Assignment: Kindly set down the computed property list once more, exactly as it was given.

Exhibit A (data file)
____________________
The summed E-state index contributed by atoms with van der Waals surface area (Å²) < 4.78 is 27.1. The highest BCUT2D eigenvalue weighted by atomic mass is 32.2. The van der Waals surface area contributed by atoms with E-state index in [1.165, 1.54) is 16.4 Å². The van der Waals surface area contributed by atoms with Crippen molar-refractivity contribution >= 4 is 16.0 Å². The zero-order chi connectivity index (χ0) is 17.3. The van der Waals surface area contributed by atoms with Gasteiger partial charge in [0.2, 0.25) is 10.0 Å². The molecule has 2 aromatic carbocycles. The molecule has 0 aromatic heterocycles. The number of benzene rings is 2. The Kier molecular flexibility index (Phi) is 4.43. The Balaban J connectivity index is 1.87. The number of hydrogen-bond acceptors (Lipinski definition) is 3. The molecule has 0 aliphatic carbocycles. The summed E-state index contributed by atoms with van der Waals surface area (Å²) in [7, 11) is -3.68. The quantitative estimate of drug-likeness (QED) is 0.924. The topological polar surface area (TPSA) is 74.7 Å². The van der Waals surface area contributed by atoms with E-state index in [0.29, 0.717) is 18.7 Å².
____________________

The summed E-state index contributed by atoms with van der Waals surface area (Å²) < 4.78 is 27.1. The highest BCUT2D eigenvalue weighted by atomic mass is 32.2. The van der Waals surface area contributed by atoms with E-state index in [1.165, 1.54) is 16.4 Å². The van der Waals surface area contributed by atoms with Crippen molar-refractivity contribution >= 4 is 16.0 Å². The zero-order chi connectivity index (χ0) is 17.3. The van der Waals surface area contributed by atoms with Gasteiger partial charge in [0.2, 0.25) is 10.0 Å². The molecule has 2 aromatic carbocycles. The molecule has 0 aromatic heterocycles. The number of benzene rings is 2. The Kier molecular flexibility index (Phi) is 4.43. The Balaban J connectivity index is 1.87. The number of hydrogen-bond acceptors (Lipinski definition) is 3. The molecule has 0 aliphatic carbocycles. The summed E-state index contributed by atoms with van der Waals surface area (Å²) in [7, 11) is -3.68. The quantitative estimate of drug-likeness (QED) is 0.924. The topological polar surface area (TPSA) is 74.7 Å². The van der Waals surface area contributed by atoms with E-state index in [0.29, 0.717) is 18.7 Å².